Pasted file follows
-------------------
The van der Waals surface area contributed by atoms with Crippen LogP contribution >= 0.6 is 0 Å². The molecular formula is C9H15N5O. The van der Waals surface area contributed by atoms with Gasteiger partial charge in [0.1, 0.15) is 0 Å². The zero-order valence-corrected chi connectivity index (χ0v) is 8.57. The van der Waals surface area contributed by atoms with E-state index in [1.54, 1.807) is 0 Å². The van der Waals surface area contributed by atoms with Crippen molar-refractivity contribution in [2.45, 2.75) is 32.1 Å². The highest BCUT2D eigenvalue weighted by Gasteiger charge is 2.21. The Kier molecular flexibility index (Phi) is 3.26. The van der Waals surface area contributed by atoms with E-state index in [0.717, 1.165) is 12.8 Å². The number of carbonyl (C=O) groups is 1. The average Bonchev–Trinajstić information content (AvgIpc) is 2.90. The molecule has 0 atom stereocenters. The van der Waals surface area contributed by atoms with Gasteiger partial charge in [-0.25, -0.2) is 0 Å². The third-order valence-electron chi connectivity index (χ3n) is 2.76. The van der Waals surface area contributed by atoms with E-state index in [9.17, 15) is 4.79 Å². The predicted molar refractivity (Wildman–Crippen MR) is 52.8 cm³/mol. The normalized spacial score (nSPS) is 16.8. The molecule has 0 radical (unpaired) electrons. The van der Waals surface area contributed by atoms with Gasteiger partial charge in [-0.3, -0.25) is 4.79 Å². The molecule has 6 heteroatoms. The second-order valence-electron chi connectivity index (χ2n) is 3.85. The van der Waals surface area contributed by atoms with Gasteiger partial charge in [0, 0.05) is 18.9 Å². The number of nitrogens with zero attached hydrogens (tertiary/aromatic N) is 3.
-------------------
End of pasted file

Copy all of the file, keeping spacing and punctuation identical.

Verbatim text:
The van der Waals surface area contributed by atoms with Crippen LogP contribution >= 0.6 is 0 Å². The molecular formula is C9H15N5O. The van der Waals surface area contributed by atoms with Gasteiger partial charge in [0.1, 0.15) is 0 Å². The zero-order valence-corrected chi connectivity index (χ0v) is 8.57. The van der Waals surface area contributed by atoms with E-state index in [1.54, 1.807) is 0 Å². The van der Waals surface area contributed by atoms with Crippen molar-refractivity contribution in [2.45, 2.75) is 32.1 Å². The highest BCUT2D eigenvalue weighted by Gasteiger charge is 2.21. The Kier molecular flexibility index (Phi) is 3.26. The van der Waals surface area contributed by atoms with E-state index in [0.717, 1.165) is 12.8 Å². The number of carbonyl (C=O) groups is 1. The average Bonchev–Trinajstić information content (AvgIpc) is 2.90. The molecule has 0 atom stereocenters. The van der Waals surface area contributed by atoms with Gasteiger partial charge in [-0.25, -0.2) is 0 Å². The third-order valence-electron chi connectivity index (χ3n) is 2.76. The van der Waals surface area contributed by atoms with E-state index in [9.17, 15) is 4.79 Å². The predicted molar refractivity (Wildman–Crippen MR) is 52.8 cm³/mol. The normalized spacial score (nSPS) is 16.8. The molecule has 0 radical (unpaired) electrons. The van der Waals surface area contributed by atoms with Gasteiger partial charge in [-0.3, -0.25) is 4.79 Å². The molecule has 6 heteroatoms. The second-order valence-electron chi connectivity index (χ2n) is 3.85. The van der Waals surface area contributed by atoms with Gasteiger partial charge in [0, 0.05) is 18.9 Å². The number of nitrogens with zero attached hydrogens (tertiary/aromatic N) is 3.